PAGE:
When Lafayette Crump became commissioner of the Milwaukee Department of City Development in July, he knew he would be taking over from a tough act to follow.
His predecessor in the position, Rocky Marcoux, had been there for 16 years, making him the longest serving development commissioner in city history. During that time, Marcoux oversaw a downtown renaissance brought about not only by the construction of prominent landmarks such as the Fiserv Forum and the Northwest Mutual headquarters tower, but also countless apartment, office and hotel buildings. Crump now must find a way to ensure the development continues even as the coronavirus has caused many investors to cling to their money.
That’s not to say, though, that his predecessor’s years in office were without controversy. Even before Marcoux became development commissioner, the department had been plagued with complaints that it encouraged construction and growth in downtown at the expense of outlying neighborhoods.
Crump says he thinks at least some of the criticism has been unfair.
“There are going to be some things I get credit for over the next few years that were in the works when I got here and maybe they’ll say DCD didn’t do this before,” he said “And in some cases, it will be true. And in some cases it won’t. It will be things DCD was already doing.”
But he’s also well aware from his own upbringing and previous work at Prism Technical Management & Marketing Services — a company often enlisted to help contractors meet their diversity-in-hiring goals — that disparities exist. He’s determined to use his new position to make a difference.
Crump recently sat down to talk with The Daily Reporter about his plans for the development department and his hopes for the city’s continued growth. (This interview has been edited for clarity and brevity.)
The Daily Reporter: Do you think the city officials should always be doing everything in their power to preserve and renovate old or historic buildings?
Lafayette Crump: When you can get it done, it’s great. That’s part of the character of this city. With the beautiful architectural structures we have here, you do want to find a way that a number of those properties can have an adaptive reuse.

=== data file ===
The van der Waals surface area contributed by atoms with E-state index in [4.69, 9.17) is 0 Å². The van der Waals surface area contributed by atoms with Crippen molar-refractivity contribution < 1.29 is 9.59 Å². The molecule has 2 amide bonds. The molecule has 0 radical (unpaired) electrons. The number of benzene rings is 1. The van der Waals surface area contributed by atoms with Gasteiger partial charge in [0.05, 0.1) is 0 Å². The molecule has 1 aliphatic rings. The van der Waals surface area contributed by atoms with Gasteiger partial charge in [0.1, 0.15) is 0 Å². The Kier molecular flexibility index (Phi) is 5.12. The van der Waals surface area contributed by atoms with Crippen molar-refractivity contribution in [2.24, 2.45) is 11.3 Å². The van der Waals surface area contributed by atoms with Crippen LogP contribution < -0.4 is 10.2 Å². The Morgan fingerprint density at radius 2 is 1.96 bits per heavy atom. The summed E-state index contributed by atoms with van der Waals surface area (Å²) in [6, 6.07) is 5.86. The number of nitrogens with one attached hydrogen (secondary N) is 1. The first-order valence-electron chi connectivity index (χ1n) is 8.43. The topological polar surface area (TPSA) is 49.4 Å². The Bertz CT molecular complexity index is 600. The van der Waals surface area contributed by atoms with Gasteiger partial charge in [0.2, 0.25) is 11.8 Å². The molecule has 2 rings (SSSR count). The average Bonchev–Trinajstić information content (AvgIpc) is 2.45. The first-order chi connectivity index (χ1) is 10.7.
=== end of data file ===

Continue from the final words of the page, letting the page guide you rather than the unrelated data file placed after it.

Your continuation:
But there’s always a balancing test for the city, for developers and for the community to figure out what’s the highest and best use of land and some of the actual structure themselves. Renovation won’t happen in all cases. We have to be honest about that. But to the extent that we can, it’s really important we ensure the adaptive reuse of some of our structures.
TDR: After years of little progress, the 44-story Couture apartment high-rise planned for Milwaukee’s lakefront appears to be moving forward again. Are you optimistic that this project will be built?
Crump: I am an optimist about it. I happened to be on a discussion with the developer, Rick Barrett, the other day and we were talking about a different project, about some other great things happening in the city. And he mentioned his own optimism as a developer.
And that’s the mentality you also develop in the public sector. But it’s important to have that optimism but temper it with enough realism about what could go wrong. Never be pessimistic. But know that things are going to be a roller coaster. If 2020 has shown us nothing else, it’s that a lot of roller coasters lie ahead.
TDR: What can you and other city officials do to encourage more development in neighborhoods outside Milwaukee’s downtown?
Crump: The way you increase that is through intentionality. There are some things we have to do in our work to make sure projects happen properly. But there are also some things that are more than likely to happen in downtown Milwaukee by virtue of: That’s where some business want to be, where people want to live, where some organizations want to be. Our job is to help shepherd those things through, make sure they are done properly, make sure the mechanics are there to finance those things.
Sometimes we don’t have to convince people to be downtown. But we may have to convince people to be in other parts of the city. Sometimes it’s because people want to be near the center of the city. They want to be close to a population center. They may want to be near the airport or a highway. They may also be concerned — rightly or wrongly — about workforce availability and safety.
What we’ve got to do is build the case that there are many different areas of the city that are viable for living and working in. We are going to go through our office and through our council members and the mayor’s office and his team, but also with the community to get things done in all 15 aldermanic districts. We’ll do that through intentionality, through incentives, through thinking creatively and through hard work.
You can’t have a thriving downtown and nothing happening in other parts of the city. It’s just like you can’t take Milwaukee out of Wisconsin and act like Milwaukee and the rest of the state don’t have a symbiotic relationship.